Black Warrior River faces environmental threats
The Black Warrior Riverkeeper and other organizations are working to protect the 300-mile river, which courses through the heart of Tuscaloosa.
By Nick Privitera
The slowly flowing water ripples against the hull of Nelson Brooke’s boat on a sunny October morning as he and scientists Natasha Dimova and Daniel Martin venture upriver. They are investigating pollution at a mining dump site on the banks of the Black Warrior River. The water at the site is highly acidic, and thick red residue covers the rocks and soil on the bank, which spreads to the water wherever they meet.
The environmental hazards they find come as no surprise to Brooke, who has seen a number of threats to the river in his career of environmental activism with Black Warrior Riverkeeper. With a river flowing 300 miles across the landscape of Alabama, and a watershed covering over 6,000 square miles, Brooke is always busy. Being on the water makes a visible difference, but it is the other aspects of his job that can make lasting change for the Black Warrior.
“It gets back to this political conundrum of getting our elected officials to understand that it is critically important to protect our natural resources, and to properly resource our state agency, and to encourage them to have teeth, and encourage our attorney general’s office to do the same and to go after environmental violators so that we can have clean natural resources,” Brooke said.
The Black Warrior and its reservoirs are a major source of drinking water, hydroelectric power and a place of recreation for Alabamians. Additionally, the river is home to a number of freshwater species, some of which are endangered.
The health of the Black Warrior remains a complex issue with facets touching every latitude in the sociopolitical spheres of Alabama. Since the implementation of the Clean Water Act in 1972, the state of the river has improved due to regulation. However, it still faces enforcement issues regarding dumping permits and non-point sources of pollution such as sedimentation and runoff.
According to Pat O’Neil with the Geological Survey of Alabama, the dumping capacity of the Black Warrior is maxed out. When wastewater plants or other industries want to dump into the river, they must acquire a permit that allows them that privilege. Permits are given based on a formula that calculates the ability of the river to dilute the waste. Currently, the river is flowing at max capacity, which means there should be no more dumping of waste.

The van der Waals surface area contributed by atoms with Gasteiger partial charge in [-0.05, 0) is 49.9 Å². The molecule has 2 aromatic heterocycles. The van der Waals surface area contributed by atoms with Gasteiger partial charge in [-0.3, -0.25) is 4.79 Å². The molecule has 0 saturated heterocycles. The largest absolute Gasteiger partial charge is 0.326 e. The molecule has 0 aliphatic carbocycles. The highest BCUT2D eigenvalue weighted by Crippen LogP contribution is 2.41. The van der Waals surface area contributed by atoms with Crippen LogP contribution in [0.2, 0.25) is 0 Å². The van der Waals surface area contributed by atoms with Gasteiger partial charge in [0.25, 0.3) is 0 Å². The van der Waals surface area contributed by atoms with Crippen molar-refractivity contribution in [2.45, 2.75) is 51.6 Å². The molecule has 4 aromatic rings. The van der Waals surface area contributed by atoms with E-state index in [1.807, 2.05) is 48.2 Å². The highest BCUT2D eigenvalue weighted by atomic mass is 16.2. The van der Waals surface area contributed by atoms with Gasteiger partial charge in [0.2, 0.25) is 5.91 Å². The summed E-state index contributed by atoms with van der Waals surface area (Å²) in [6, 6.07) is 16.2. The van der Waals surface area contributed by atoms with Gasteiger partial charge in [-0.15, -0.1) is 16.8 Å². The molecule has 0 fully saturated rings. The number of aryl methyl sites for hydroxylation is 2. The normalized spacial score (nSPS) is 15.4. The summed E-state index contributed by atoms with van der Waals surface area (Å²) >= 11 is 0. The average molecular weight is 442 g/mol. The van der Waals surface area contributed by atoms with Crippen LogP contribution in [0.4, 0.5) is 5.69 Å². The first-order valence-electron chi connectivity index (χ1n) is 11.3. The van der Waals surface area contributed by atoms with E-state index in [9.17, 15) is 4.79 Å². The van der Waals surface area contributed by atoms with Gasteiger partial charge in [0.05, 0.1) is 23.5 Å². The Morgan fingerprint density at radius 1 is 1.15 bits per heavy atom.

However, this rate only accounts for approved dumping. Everyday illegal dumping and spills occur, such as untreated sewage from water facilities or dumping from power plants exceeding the permitted amount. With so many different sources of pollution, it can be hard to keep track of how much really goes into the river.
“We went out and we looked at all the different treatment facilities in the watershed, and we found that there is at least 85 of them permitted to treat sewage and discharge it back into the river and its tributaries,” Brooke said. “We were seeing about a 40 percent noncompliance rate.”
Millions of gallons of water flows into the river from these plants every day. Until a closer inspection is done, there is no way of knowing how much untreated sewage and pollution is spilling into the Black Warrior, or for how long it has been happening.
Brooke and other concerned citizens have been calling for increased regulation, but they remain a long way from seeing any real change.
According to Brooke, one of the first steps to initiate change for a healthier river system is to increase awareness of the pollution and create a societal shift in attitude about what is acceptable. When that happens, protection of the environment may come to fruition.
“What people don’t realize when they pollute is that they are not only hurting the environment, they are also hurting themselves,” Martin said.
Government protection of the environment is key to ensuring the wellbeing of the ecosystem in the Black Warrior. Aquatic biologist Stuart McGregor points to Bankhead National Forest on the Sipsey Fork as an example of how to properly manage natural resources. Rare species of mussels live in that portion of the Sipsey Fork, but they have not been seen in other areas for many years. McGregor attributes this mussel haven to the protective measures involving the forest. Because regulations are enforced, these mussels did not experience the harsher environment that would eradicate them.
What people like McGregor and Brooke hope to see in the future is the wide spread adoption of similar policies across the state. If the state agencies were to create stricter rules and increase enforcement, it would mean there is less pollution entering the watershed that threatens not only the landscape and ecosystems, but the residents of Alabama as well.